Illustration: Jenny Williams

Women We Read This Week

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Carolyn Kormann’s “The Swimmer: Manhattan Edition” in The New Yorker

I’ve always loved John Cheever’s classic short story, “The Swimmer,” from which this gentle and weirdly affecting piece takes its chief inspiration. Like Cheever’s protagonist, Neddy Merrill, Kormann takes a journey via swimming pools, but while Merrill swims through suburbia, “from one back-yard pool to the next,” having lost “everything – his social status, his home, his family,” Kormann maps out the location of Manhattan’s public pools – “the people’s moat, a secret waterway, a liquid realm” – and swims through the city, “among the honking taxis, flashing lights, and fretful pedestrians.”

“My swim,” Kormann writes, “would be investigative, maybe healing. I spent my childhood in pools: they were like a second womb.” She starts at the bottom of the island and works north, swimming a few lengths at each pool before hopping out and making her way – by foot, subway, taxi, and Citi Bike – to the next. The journey described is dreamy, and reflective of that particular late summer mixture of sadness and optimism. And perhaps my own love of swimming, and my particular belief in the geographic importance of pools, gives me a vested interest in this piece, but it was refreshing to read not just as a story but as a sort of psychogeographic exercise, a way of sketching a personalised Manhattan, of describing a physical engagement with the city in a more novel (and fragmented) way than walking or running allows. It’s also light, doesn’t take itself too seriously – at one point a taxi driver tells Kormann to “Keep dedicated…What you’re doing is a real inspiration.”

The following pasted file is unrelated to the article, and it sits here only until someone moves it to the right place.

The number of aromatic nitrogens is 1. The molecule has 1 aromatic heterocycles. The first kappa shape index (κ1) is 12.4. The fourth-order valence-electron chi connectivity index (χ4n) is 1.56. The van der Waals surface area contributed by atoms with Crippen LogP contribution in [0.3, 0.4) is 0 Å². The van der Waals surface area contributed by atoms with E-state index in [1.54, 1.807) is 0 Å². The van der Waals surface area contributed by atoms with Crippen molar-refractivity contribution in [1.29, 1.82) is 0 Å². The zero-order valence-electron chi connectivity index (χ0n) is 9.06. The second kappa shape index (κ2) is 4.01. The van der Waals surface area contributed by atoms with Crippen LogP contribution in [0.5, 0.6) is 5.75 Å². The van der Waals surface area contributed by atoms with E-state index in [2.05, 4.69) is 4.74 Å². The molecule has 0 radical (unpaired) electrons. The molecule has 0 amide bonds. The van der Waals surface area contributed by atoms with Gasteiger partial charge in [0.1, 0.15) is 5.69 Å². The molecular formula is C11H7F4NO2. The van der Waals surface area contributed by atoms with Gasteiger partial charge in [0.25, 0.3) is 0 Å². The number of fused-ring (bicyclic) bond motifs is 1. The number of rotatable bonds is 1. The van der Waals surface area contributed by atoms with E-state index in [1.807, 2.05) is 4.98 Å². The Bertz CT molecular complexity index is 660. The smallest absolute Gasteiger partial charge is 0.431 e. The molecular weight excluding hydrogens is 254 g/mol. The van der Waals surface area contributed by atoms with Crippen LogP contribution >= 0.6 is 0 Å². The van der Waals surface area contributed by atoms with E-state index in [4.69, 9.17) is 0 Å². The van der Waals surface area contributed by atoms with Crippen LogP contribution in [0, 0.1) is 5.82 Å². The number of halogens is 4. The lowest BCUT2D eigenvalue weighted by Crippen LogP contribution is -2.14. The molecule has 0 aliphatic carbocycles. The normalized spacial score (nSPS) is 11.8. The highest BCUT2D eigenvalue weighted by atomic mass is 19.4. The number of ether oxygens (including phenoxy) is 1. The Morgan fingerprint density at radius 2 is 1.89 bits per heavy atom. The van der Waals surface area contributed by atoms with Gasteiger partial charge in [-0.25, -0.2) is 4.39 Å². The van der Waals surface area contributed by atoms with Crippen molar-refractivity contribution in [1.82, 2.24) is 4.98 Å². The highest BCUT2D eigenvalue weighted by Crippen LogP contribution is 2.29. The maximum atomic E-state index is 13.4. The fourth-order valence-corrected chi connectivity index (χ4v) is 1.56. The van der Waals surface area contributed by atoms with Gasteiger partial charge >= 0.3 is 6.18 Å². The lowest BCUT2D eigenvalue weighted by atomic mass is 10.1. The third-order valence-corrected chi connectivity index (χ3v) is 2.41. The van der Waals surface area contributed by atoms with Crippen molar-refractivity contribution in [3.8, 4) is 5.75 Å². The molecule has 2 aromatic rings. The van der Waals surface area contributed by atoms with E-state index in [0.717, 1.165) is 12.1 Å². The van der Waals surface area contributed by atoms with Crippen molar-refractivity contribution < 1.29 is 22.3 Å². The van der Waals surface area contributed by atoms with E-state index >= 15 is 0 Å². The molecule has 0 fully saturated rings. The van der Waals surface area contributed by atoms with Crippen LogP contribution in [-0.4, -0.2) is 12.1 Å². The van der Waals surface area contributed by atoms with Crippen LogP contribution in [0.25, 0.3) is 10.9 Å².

“I couldn’t see how it was anything of the sort,” she writes, “but I appreciated the encouragement.”

Meghan Daum’s “Difference Maker” in The New Yorker

As I enter that phase in my life in which everyone around me begins to fall into one category or the other – parents / not parents – I worry that writing, but particularly writing by women, must also somehow be categorized in this way: the author is a mother / not a mother. What stands out about this piece, to me, is a reassuring blurriness, an acceptance of uncertainty. Even ambivalence, Daum seems to suggest – about parenthood, yes, but also about anything and everything – is itself unsure and unsteady, liable to change: “When my husband and I married,” she writes, “we both saw ourselves as ambivalent about having children. Since then…my ambivalence had slid into something more like opposition. Meanwhile, my husband’s ambivalence had slid into abstract desire.” And even when fate makes decisions for Daum and her husband, a slippery uncertainty remains: